Recorded outside the Sasquatch Music Festival—with Blind Pilot heard performing in the background—We Are Augustines does a stellar performance of New Drink for the Old Drunk, a song and performance that reminds me of Springstein. A great recording, even with the wind. (Starts at 1:08)
It had been a long time since I had been to a live show and an even longer time since I had been to a certifiable rock concert. The billboards went up this summer for The Black Keys and I somehow knew I had to go. It didn’t hurt the date of the concert was the day before our 8th wedding anniversary and that my wife had casually mentioned “it would be cool to go.”
I bought the tickets months ago as a surprise, so long ago in fact that I forgot about them from time-to-time and once I remembered them, I often had a brief moment of panic regarding their exact location in our child-torn house. I didn’t lose them though, booked Grandma to watch the kids, and we headed out Monday night.
I have to admit that I do believe that most businesses are sort of evil, because I believe that money really is the root of all evil. This belief doesn’t stop me from supporting businesses because, well, I’m an American. I’ve grown up in this glorious first-world country, growing accustomed to a certain lifestyle, and while I try to mitigate my negative impact on the world through smart consumer choices—and through recycling, reusing, and blahdy blahdy blah—I still basically support evil.
For the longest time I resisted paying for a streaming music service, but the need to balance my greed for music and how much I was paying for it finally pushed me over the edge to subscribe to Rdio (plus my friend works there). And like most addictions, I was in denial because I didn’t want to believe there could be anything bad with it. Yet I started to let myself wonder: how do artists actually make money off this shit? I mean, I’m only paying $10/month and I’m listening to hundreds of artists/songs/albums…the math doesn’t work out.
Then today, I read this:
A few bands or labels, it seems, haven’t quite jumped on board. Part of the reason is that a song has to be played between 100 and 150 times on a streaming service in order to generate the same licensing revenue as a single download sale.
Ouch. And then I read this:
Here’s how much money one band estimates it makes per Spotify play: $0.009. That’s not a typo. It’s almost one cent. And we know what one cent is worth. A post on TheNextWeb estimates that, at that rate, the band needs more than 5,000 plays to break even (based on how much it costs to have a service digitally distribute the music). To make $50 profit, they’d need another 5,000 plays.
Being a musician and having many musician friends, of course I believe musicians should get paid. Yet I’m still not sure I’m willing to give up my virtually unlimited music fix that costs me $10/month. To maintain this habit of mine through direct music purchases, I’d have to spend at least 10x that. It’s the Walmart syndrome: I know the cheap stuff made in China is badness for everyone, but I can’t afford the stuff that’s locally-made/organic/fair trade/produced-by-Americans-or-some-equally-happy-worker. So I have to decide if I make it a priority and pay extra, go without (gasp! horror! apocolypse!), or buy “the cheap stuff” and turn a half blind eye and tell myself “everyone else is doing it” and me stopping won’t make a difference anyway.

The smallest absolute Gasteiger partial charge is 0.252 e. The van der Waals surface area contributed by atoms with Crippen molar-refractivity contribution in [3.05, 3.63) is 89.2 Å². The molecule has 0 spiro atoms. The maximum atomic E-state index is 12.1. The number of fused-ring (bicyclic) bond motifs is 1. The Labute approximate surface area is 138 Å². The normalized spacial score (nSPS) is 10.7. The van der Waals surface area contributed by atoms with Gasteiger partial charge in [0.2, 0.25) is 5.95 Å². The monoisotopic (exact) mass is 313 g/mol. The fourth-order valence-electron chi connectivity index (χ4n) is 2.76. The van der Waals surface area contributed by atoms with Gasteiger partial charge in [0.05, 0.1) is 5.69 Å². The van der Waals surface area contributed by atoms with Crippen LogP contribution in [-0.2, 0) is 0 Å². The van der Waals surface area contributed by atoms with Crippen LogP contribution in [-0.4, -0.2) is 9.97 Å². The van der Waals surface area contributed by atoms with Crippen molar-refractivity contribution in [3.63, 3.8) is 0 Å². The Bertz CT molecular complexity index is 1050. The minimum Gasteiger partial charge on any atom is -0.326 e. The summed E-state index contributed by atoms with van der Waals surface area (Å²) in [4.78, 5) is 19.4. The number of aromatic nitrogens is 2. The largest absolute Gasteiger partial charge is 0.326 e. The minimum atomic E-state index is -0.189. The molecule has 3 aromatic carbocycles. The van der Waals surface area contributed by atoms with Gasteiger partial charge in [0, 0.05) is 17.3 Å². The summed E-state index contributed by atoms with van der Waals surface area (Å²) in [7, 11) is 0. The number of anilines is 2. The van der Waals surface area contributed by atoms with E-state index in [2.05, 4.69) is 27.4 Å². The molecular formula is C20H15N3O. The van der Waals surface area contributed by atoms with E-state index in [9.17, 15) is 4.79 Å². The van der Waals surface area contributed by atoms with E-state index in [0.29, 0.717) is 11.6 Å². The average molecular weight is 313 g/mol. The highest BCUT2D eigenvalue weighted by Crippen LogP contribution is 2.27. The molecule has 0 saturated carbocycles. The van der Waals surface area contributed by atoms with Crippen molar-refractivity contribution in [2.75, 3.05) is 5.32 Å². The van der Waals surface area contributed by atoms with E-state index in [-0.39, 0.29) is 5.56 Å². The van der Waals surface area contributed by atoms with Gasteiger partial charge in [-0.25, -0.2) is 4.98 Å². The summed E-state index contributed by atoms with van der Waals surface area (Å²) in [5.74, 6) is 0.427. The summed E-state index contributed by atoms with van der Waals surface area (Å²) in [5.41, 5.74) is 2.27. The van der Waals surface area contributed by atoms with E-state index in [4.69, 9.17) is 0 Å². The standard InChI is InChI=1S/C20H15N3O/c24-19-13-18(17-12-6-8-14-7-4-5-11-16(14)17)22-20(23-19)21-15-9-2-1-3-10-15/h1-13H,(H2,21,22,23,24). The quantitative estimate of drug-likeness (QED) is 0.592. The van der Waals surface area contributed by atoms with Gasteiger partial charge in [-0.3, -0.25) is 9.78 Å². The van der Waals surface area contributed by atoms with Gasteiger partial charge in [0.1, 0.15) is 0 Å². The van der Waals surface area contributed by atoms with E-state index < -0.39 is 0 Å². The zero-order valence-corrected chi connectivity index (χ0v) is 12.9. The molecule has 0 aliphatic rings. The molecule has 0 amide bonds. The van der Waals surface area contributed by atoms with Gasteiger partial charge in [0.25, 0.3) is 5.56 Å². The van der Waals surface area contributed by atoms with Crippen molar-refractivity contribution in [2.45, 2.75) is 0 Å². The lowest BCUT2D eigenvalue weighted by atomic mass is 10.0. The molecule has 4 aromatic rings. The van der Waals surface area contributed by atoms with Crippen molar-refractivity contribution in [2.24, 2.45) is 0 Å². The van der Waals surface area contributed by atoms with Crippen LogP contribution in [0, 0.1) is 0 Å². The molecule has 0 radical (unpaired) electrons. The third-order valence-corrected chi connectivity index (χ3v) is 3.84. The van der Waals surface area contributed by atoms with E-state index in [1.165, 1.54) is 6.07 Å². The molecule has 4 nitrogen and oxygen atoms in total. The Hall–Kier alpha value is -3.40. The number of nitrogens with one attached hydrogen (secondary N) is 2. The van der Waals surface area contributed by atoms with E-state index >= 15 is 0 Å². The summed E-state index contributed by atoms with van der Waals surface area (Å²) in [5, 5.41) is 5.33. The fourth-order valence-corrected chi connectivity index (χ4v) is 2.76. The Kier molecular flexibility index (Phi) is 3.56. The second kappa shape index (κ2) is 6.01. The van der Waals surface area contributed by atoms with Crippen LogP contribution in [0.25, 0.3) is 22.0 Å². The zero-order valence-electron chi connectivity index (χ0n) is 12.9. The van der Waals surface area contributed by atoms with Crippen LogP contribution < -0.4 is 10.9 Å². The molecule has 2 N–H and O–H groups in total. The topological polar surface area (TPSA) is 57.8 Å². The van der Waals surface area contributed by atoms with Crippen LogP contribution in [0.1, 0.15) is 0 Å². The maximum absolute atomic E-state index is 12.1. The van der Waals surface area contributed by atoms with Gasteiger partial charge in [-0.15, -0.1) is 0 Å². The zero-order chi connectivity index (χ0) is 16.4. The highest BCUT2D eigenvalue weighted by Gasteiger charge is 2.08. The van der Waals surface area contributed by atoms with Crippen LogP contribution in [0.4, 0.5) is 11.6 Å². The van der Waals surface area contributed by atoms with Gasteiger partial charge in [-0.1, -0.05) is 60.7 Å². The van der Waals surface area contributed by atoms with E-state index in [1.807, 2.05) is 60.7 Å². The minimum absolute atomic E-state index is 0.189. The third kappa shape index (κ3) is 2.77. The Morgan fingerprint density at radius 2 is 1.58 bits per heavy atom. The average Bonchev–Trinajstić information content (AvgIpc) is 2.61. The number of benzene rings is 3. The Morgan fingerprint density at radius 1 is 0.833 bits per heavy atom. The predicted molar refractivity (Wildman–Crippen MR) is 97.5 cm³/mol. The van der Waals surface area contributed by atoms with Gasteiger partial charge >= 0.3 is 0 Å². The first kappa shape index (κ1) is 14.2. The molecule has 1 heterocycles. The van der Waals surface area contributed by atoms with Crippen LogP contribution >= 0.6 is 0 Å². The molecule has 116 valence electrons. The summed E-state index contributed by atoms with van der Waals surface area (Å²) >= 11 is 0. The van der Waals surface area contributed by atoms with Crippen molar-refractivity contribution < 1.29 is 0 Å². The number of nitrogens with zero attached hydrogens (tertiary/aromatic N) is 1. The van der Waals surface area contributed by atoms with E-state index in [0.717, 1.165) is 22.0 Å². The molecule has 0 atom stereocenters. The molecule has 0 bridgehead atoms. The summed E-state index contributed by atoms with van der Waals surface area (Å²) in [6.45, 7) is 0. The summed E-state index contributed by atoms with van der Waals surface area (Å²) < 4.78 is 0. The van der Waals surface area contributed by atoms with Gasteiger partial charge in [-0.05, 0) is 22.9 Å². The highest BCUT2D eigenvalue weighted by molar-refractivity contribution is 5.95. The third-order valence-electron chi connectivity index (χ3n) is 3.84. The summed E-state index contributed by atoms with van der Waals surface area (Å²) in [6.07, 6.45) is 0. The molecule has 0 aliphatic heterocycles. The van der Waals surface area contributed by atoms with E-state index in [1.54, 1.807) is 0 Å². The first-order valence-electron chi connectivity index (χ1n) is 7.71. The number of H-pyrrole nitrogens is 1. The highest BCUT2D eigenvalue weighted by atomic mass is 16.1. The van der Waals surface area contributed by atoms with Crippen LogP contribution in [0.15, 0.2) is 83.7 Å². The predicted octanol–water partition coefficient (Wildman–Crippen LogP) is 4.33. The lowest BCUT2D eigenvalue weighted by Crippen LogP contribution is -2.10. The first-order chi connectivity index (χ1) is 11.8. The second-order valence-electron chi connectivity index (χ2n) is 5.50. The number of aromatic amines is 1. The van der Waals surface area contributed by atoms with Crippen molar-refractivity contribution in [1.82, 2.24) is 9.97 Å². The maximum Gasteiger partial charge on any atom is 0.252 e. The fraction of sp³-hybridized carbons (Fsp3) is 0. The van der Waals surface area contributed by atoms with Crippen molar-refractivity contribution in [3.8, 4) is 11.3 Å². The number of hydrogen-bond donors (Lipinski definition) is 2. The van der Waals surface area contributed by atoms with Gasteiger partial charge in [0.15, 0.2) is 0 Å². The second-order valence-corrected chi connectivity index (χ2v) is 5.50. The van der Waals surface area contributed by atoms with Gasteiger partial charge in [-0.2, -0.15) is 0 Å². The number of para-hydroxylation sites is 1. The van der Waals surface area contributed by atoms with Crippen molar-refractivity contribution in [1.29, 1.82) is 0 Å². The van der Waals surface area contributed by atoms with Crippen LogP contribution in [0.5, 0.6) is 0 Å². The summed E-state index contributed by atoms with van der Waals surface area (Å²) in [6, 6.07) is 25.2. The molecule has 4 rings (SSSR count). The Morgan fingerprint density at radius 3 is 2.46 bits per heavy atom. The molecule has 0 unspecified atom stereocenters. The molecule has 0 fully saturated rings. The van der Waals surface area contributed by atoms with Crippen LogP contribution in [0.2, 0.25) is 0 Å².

There are many great MCs out there with not only poignant rhymes, but great rhythm and delivery of their lyrics. I’ve been a fan of Aesop Rock for a while, but here’s a newer track I just found today that embodies some of the things I love about hip-hop and his style. Here’s an excerpt from ZZZ Top off of Skelethon (check out all the verses):
Somebody in a cultivated moment of distrust, composed themselves enough to magic-marker “Zulu” on these chucks, they was tryin to do the buckle font from ‘renegades of funk’, in a 3d frame of exploding brick, and whiz-lines for the locally motion sick, beyond gross but evoked a host of “oh dip” where a social neurosis owned the whole strip, heart of a cat with a lark in his mouth in the marrow of waiting his guardians out, flashlight, chisel tips, milked venom, pistol grip, images relocated from milled vellum to scissor kick, silent agreement at hand, king of the hill for a queen of the damned, she in the doorway seething began “that clean white pair had a 3-year plan!”, oops, capital “zed”, radical “u” in the cut, truly to beautiful “l”oser it up, “u” and he done, collateral damage a future alum, that key to Shambala, planet rocking, Bambaatta, sample chop, churning out a cancer for the vandal squad, analog, and he finds, animated colors on a page, like synthesized cultures on a stage
And here’s the track for your listening pleasure. The words and the way he flows them together are not to be missed:
Love him or hate him, today would have been Michael Jackson’s 54th birthday. I dare you to watch this and not fall in love all over again with this great talent of our time.
These guys are quite popular now but if you haven’t heard them, I think you’ll enjoy this. I finally looked into them this summer and haven’t been sorry. And with these field recordings from NPR, it’s really hard not to like whatever artist is being featured. Anyway, even if you’re familiar with Of Monsters and Men, check this out, I think you’ll like it.
This one’s pretty old but I never shared it here. One of my favorite MCs, Sugar Tongue Slim (STS), doing his thing over Gotye’s Somebody That I Used to Know.